Research shows 1,000 people end up in Emergency Departments each year after snow shoveling, with the majority of those visits are for back injuries. Snow shoveling is one of the most common causes of back injuries during the winter months. However, this type of injury is preventable if you know the best ways to remove snow without straining the back. The following tips can help you avoid low back injuries during the snowy winter season.
Warm Up Thoroughly
Cold, tight muscles are more prone to injury than warmed up, flexible muscles. You can warm up your muscles by briskly walking for a few minutes. Then, stretch your large muscles on your back, preferably with dynamic stretching by taking the muscles through full range of motion.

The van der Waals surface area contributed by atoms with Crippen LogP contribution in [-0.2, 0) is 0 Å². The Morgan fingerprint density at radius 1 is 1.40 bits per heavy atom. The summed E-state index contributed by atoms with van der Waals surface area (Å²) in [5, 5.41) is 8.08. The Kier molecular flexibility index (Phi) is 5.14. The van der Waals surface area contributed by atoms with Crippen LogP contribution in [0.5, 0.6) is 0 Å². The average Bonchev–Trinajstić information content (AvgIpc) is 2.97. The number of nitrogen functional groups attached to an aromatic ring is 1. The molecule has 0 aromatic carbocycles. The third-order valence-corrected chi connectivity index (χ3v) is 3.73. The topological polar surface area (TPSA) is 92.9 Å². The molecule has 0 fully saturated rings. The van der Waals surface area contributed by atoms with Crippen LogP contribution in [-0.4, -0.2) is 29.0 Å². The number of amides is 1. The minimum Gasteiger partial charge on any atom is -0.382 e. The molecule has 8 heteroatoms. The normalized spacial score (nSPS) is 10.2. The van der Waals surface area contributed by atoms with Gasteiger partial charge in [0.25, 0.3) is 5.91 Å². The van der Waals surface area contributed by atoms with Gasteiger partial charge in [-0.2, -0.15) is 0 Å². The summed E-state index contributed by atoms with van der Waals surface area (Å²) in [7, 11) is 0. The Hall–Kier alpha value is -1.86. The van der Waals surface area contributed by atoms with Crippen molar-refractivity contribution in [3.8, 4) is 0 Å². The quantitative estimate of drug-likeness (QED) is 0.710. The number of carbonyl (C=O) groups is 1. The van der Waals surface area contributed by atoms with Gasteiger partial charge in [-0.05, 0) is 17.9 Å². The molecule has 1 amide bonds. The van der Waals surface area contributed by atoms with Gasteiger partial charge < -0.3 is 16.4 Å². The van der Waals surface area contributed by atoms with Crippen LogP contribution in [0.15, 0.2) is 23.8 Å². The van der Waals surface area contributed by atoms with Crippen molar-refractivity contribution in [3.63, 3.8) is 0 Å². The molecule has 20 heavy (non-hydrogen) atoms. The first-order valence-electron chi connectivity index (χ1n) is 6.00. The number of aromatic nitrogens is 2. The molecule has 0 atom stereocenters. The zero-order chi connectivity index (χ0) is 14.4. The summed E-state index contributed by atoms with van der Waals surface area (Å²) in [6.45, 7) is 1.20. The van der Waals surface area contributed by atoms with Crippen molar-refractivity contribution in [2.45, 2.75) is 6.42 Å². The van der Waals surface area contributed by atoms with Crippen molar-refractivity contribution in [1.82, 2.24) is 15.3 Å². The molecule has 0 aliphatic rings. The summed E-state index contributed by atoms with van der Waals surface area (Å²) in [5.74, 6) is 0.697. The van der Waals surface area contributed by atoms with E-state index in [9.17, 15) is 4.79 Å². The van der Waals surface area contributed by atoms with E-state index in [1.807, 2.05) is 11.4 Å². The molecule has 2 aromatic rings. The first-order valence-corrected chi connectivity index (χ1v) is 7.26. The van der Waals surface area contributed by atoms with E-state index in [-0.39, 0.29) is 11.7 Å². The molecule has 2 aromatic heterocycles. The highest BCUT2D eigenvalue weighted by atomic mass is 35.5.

Use Ergonomic Lifting Techniques
Whenever possible, push the snow rather than lifting it. When lifting snow is necessary, make sure to use ergonomic lifting techniques: Bend at the hips and not the lower back. Then, bend with your knees and lift with your leg muscles, keeping your back straight. Keep your loads light and avoid twisting the back to move the snow to a new location. Always pivot your body to face the new location.
Switch Between Lifting and Throwing Snow and Pushing and Plowing Snow
Doing activity repetitively over time can lead to muscle fatigue, discomfort and even damage to the muscles and ligaments. This is why it is best to break up activities while shoveling.
Pick the Right Snow Shovel
An ergonomic snow shovel can help take some stress off your back. A shovel with a curved handle or an adjustable handle length can minimize painful bending. Small, lightweight plastic blades can also help reduce the amount of weight you are moving.
If it’s possible, using a snow blower can be a better alternative to shoveling. If you have a significant history of lower back issues or cardiac issues, it’s best to delegate shoveling to someone else.
Get Ambas, P.T., is a physical therapist at MidMichigan Health.